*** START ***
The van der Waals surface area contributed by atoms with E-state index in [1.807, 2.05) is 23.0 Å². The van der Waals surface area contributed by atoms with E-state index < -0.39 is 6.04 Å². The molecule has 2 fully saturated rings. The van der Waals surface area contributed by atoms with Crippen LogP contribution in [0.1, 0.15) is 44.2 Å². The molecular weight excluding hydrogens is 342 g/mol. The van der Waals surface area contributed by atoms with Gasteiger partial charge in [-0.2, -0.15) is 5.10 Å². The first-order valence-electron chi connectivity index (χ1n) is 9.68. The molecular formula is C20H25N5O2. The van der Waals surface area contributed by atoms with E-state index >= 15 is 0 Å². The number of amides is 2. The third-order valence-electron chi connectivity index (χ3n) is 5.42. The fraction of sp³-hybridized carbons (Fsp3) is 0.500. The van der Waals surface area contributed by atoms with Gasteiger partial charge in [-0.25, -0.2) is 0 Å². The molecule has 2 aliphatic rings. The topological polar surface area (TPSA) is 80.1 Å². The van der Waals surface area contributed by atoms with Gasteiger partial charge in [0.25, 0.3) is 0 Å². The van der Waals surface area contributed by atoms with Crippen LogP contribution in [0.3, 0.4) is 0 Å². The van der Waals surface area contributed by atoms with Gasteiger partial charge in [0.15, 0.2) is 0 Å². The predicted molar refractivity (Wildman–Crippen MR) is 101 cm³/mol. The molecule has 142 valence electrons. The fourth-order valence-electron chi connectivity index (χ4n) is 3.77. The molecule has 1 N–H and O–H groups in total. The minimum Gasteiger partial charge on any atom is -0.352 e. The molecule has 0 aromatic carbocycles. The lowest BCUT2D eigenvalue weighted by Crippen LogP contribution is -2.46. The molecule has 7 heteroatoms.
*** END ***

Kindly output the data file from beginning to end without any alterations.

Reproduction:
The van der Waals surface area contributed by atoms with E-state index in [1.807, 2.05) is 23.0 Å². The van der Waals surface area contributed by atoms with E-state index < -0.39 is 6.04 Å². The molecule has 2 fully saturated rings. The van der Waals surface area contributed by atoms with Crippen LogP contribution in [0.1, 0.15) is 44.2 Å². The molecular weight excluding hydrogens is 342 g/mol. The van der Waals surface area contributed by atoms with Gasteiger partial charge in [-0.2, -0.15) is 5.10 Å². The first-order valence-electron chi connectivity index (χ1n) is 9.68. The molecular formula is C20H25N5O2. The van der Waals surface area contributed by atoms with E-state index >= 15 is 0 Å². The number of amides is 2. The third-order valence-electron chi connectivity index (χ3n) is 5.42. The fraction of sp³-hybridized carbons (Fsp3) is 0.500. The van der Waals surface area contributed by atoms with Gasteiger partial charge in [-0.25, -0.2) is 0 Å². The molecule has 2 aliphatic rings. The topological polar surface area (TPSA) is 80.1 Å². The van der Waals surface area contributed by atoms with Gasteiger partial charge in [0.25, 0.3) is 0 Å². The van der Waals surface area contributed by atoms with Crippen LogP contribution in [0.3, 0.4) is 0 Å². The van der Waals surface area contributed by atoms with Gasteiger partial charge in [0.15, 0.2) is 0 Å². The predicted molar refractivity (Wildman–Crippen MR) is 101 cm³/mol. The molecule has 142 valence electrons. The fourth-order valence-electron chi connectivity index (χ4n) is 3.77. The molecule has 1 N–H and O–H groups in total. The minimum Gasteiger partial charge on any atom is -0.352 e. The molecule has 0 aromatic carbocycles. The lowest BCUT2D eigenvalue weighted by Crippen LogP contribution is -2.46. The molecule has 7 heteroatoms.